If any of you ever have to choose between normality and experiencing something completely new and foreign, I say: go for it. Adventures are precious in their ability to open our eyes to the very things that have been before our eyes but that we-- oddly-- could neither see nor fully appreciate.

In closing, I offer words from a recent (re)reading of Thoreau's Walden which speaks, I believe, to this very topic:

"I learned this, at least, by my experiment; that if one advances confidently in the direction of his dreams, and endeavors to live the life which he has imagined, he will meet with a success unexpected in common hours. He will put some things behind, will pass an invisible boundary; new, universal, and more liberal laws will begin to establish themselves around and within him; or the old laws will be expanded..... and he will live with the license of a higher order of beings. In proportion as he simplifies his life, the laws of the universe will appear less complex, and solitude will not be solitude, nor poverty poverty, nor weakness weakness. If you have built castles in the air, your work need not be lost; that is where they should be. Now put foundations under them" (253).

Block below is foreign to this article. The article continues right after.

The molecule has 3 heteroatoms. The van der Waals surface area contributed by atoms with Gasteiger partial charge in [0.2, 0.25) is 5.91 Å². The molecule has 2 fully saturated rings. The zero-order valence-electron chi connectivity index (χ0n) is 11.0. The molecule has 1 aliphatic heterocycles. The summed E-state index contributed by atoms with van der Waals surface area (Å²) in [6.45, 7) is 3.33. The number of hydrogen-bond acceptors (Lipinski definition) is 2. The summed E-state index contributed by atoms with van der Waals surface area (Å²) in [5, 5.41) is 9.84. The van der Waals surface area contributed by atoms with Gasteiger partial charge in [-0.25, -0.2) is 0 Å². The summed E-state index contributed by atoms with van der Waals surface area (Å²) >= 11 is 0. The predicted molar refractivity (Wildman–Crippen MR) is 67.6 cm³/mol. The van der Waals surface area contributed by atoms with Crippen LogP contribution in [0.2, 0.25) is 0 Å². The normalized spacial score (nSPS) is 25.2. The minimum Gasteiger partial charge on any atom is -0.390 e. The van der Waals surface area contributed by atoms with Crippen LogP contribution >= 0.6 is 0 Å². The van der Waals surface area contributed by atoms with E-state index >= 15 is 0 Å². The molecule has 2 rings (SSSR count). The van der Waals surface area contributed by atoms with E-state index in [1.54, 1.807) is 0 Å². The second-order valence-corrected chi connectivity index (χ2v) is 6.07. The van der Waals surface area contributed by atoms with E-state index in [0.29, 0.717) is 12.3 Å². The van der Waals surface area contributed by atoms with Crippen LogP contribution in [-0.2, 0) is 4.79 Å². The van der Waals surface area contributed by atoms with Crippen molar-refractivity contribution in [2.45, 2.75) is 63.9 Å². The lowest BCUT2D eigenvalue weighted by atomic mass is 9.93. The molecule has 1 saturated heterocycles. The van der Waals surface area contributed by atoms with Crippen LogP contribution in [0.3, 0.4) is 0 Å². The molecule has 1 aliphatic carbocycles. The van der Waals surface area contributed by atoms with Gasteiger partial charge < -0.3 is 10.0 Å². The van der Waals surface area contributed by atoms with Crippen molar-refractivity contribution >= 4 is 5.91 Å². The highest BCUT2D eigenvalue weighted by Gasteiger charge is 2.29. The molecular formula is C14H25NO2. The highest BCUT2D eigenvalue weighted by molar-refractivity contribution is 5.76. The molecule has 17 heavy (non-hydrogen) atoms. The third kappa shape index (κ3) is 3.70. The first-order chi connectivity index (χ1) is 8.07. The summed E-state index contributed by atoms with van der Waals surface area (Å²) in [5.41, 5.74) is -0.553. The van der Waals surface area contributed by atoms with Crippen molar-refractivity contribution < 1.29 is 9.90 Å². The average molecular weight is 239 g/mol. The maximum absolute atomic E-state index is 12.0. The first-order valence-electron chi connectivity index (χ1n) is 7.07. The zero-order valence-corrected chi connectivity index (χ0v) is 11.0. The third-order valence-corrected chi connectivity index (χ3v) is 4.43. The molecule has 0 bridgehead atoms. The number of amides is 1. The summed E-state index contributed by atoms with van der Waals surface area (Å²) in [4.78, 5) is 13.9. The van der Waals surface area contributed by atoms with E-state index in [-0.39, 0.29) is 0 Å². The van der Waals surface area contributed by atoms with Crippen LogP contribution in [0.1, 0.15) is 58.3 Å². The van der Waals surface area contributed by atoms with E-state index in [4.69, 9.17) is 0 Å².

Sunday, September 19, 2010

VICTORY: at last

The start of the 10k Run for Peace in 2009. I'll update the photograph as soon as I can to include ME. :)

I ran a 10k race today; my first since February. I had mixed expectations for myself: on the one hand, I just wanted to beat my old (unremarkable) PR of 40 minutes because the owner of a running shoe store in Reno told me repeatedly I never would. Yet, I also wanted to run at a pace that would mean I’m fit enough to run a 2:46 marathon. Well, as is often the case in life, I am not exactly where I want to be, which is both a good and a bad thing.